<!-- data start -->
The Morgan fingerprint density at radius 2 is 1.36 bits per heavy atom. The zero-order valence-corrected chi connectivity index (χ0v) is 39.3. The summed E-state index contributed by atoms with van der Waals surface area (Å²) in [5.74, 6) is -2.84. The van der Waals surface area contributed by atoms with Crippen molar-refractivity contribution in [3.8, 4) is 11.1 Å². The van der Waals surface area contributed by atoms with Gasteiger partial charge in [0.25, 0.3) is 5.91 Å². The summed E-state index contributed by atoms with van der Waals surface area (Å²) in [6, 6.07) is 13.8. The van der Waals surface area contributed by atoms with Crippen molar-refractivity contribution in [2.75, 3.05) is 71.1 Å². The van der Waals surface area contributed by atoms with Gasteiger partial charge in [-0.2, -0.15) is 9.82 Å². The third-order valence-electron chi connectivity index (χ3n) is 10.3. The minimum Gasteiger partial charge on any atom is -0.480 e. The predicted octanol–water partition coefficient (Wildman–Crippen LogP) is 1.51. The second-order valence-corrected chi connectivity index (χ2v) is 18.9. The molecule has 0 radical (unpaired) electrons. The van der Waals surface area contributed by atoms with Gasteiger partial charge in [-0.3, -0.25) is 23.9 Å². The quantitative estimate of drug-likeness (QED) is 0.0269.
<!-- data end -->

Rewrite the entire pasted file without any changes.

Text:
The Morgan fingerprint density at radius 2 is 1.36 bits per heavy atom. The zero-order valence-corrected chi connectivity index (χ0v) is 39.3. The summed E-state index contributed by atoms with van der Waals surface area (Å²) in [5.74, 6) is -2.84. The van der Waals surface area contributed by atoms with Crippen molar-refractivity contribution in [3.8, 4) is 11.1 Å². The van der Waals surface area contributed by atoms with Gasteiger partial charge in [0.25, 0.3) is 5.91 Å². The summed E-state index contributed by atoms with van der Waals surface area (Å²) in [6, 6.07) is 13.8. The van der Waals surface area contributed by atoms with Crippen molar-refractivity contribution in [2.75, 3.05) is 71.1 Å². The van der Waals surface area contributed by atoms with Gasteiger partial charge in [-0.2, -0.15) is 9.82 Å². The third-order valence-electron chi connectivity index (χ3n) is 10.3. The minimum Gasteiger partial charge on any atom is -0.480 e. The predicted octanol–water partition coefficient (Wildman–Crippen LogP) is 1.51. The second-order valence-corrected chi connectivity index (χ2v) is 18.9. The molecule has 0 radical (unpaired) electrons. The van der Waals surface area contributed by atoms with Gasteiger partial charge in [-0.3, -0.25) is 23.9 Å². The quantitative estimate of drug-likeness (QED) is 0.0269.